The Transformation of RPA to IPA: Intelligent Process Automation
PHOTO: Nana B Agyei
The rapid development of new, scalable technologies has contributed to the integration of AI, automation and customer data into business tools. The advanced capabilities of these tools make both actionable decisions and customer loyalty easier and more meaningful.
An important driver of the growth of new technologies is the widespread availability of AI and automation products for companies of all levels and sizes. Organizations like Microsoft and Amazon are leveling the playing field by offering their tools on a subscription or “as-a-service” basis. In this way, companies no longer have to spend a lot of money building their own tools. Platforms that were once only accessible to enterprise-level companies have become affordable for small and medium-sized businesses.
All of this is a natural extension of the move to the cloud. The tremendous computing power of cloud tools and services enables platform developers to deliver their services worldwide to anyone with a credit card. Moving to the cloud has been truly transformative: companies can use pre-built tools and developers can use these services to create their own solutions.
Robotic process automation is turning into intelligent process automation
The convergence of AI, automation, and customer data has now created a new class of tools known as intelligent process automation (IPA). Simply put, IPA combines Robotic Process Automation (RPA) and machine learning to provide powerful tools that mimic human interaction and make advanced decisions based on the results of those robotic inputs.
For example, many companies need to move data from one system to another. Surprisingly, for many companies (both large and small), this is still a manual process. In fact, most companies still process invoices manually at some point in the workflow. While some programmatic movement of data between compatible systems is possible, many systems still do not easily integrate with the paper invoices (or records) that are still involved in the process. This is where intelligent process automation comes into play. Using AI and machine learning, tools with IPA capabilities are able to interpret an initial request for data, collect this data automatically (RPA), and then do something with this data or report, which then starts a workflow. Note, however, that IPA tools must first be informed or trained by a human.
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The strength of the IPA: Continuous learning and automatic course correction
One of the most powerful features of IPA-enabled technology is its ability to continuously learn, iterate, and improve through user feedback. Let’s take a look at how a simple chatbot works for an illustration.
A customer lands on a website and opens a chatbot. After being greeted by an automatic message – “Welcome! How can I help you today? ”- The customer asks a question about the services offered. Depending on the context of the question, the bot can start a workflow that can include different things: direct the customer to a website that describes the listed services, provide a PDF download that summarizes the service offerings, or even the conversation to a live one Representative.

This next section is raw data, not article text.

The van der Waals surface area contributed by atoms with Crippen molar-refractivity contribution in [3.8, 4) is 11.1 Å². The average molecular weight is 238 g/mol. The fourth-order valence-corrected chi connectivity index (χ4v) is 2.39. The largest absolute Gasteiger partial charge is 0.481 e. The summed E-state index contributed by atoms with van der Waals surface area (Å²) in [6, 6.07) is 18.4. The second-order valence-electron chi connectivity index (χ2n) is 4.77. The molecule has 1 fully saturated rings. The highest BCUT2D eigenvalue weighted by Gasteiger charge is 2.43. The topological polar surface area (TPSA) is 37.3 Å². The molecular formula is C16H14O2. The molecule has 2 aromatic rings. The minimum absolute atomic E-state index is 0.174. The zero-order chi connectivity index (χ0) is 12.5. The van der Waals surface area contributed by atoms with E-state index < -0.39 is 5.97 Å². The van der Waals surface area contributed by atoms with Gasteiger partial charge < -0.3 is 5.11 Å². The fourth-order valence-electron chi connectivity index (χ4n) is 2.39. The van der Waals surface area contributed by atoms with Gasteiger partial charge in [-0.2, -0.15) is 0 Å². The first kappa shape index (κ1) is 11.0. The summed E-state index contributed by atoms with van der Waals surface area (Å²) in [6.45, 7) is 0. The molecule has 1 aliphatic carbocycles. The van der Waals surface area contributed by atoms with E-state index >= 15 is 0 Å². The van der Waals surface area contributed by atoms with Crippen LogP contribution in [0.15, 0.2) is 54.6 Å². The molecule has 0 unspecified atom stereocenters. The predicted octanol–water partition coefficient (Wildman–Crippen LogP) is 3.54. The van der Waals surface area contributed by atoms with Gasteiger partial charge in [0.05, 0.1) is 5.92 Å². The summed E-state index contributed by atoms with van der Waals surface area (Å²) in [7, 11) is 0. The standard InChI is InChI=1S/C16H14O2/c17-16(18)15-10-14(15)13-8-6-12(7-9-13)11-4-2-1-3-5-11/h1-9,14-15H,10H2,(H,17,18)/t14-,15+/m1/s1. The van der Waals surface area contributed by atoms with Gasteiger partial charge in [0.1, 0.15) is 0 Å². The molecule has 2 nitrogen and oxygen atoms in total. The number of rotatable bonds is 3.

At the end of the interaction, the chatbot initiates a feedback mechanism by asking the question: “Could I help you find what you were looking for?” At this point, the customer can provide a context as to whether the interaction was helpful or not and how it could be improved. Thanks to IPA, the chatbot is able to understand the feedback, iterate it and provide the next user with an even better experience. While people are usually involved in curating this feedback, most tools allow them to automatically learn from feedback (both positive and negative).
Related article: A good chatbot is hard to find
Further development of IPA improves customer activation
Direct access to the constantly evolving IPA tools enables customers to obtain consistent solutions to their problems faster and more efficiently than before. These interactions can automatically trigger complex processes that can provide more information or even help solve additional problems. IPA technologies are also scalable. They enable companies to easily meet the growing demand and handle multiple customer interactions at the same time.
Most importantly, if the experience is undesirable, the customer can immediately provide feedback on the interaction and speak to a human to get the help they are looking for. All of these skills lead to a dramatic improvement in customer service and customer loyalty – and thus to higher customer lifetime value.
The technical landscape is changing rapidly. Skills are improving, and companies’ ability to effectively interact with customers using technology is harder than ever to keep up with. If you do, however, you can streamline your core processes, better interact with your customers, and scale your operations.
Dale Tuttle is partner and practice manager of the Withum Digital practice. Dale has over 20 years of experience building and operating IT services companies.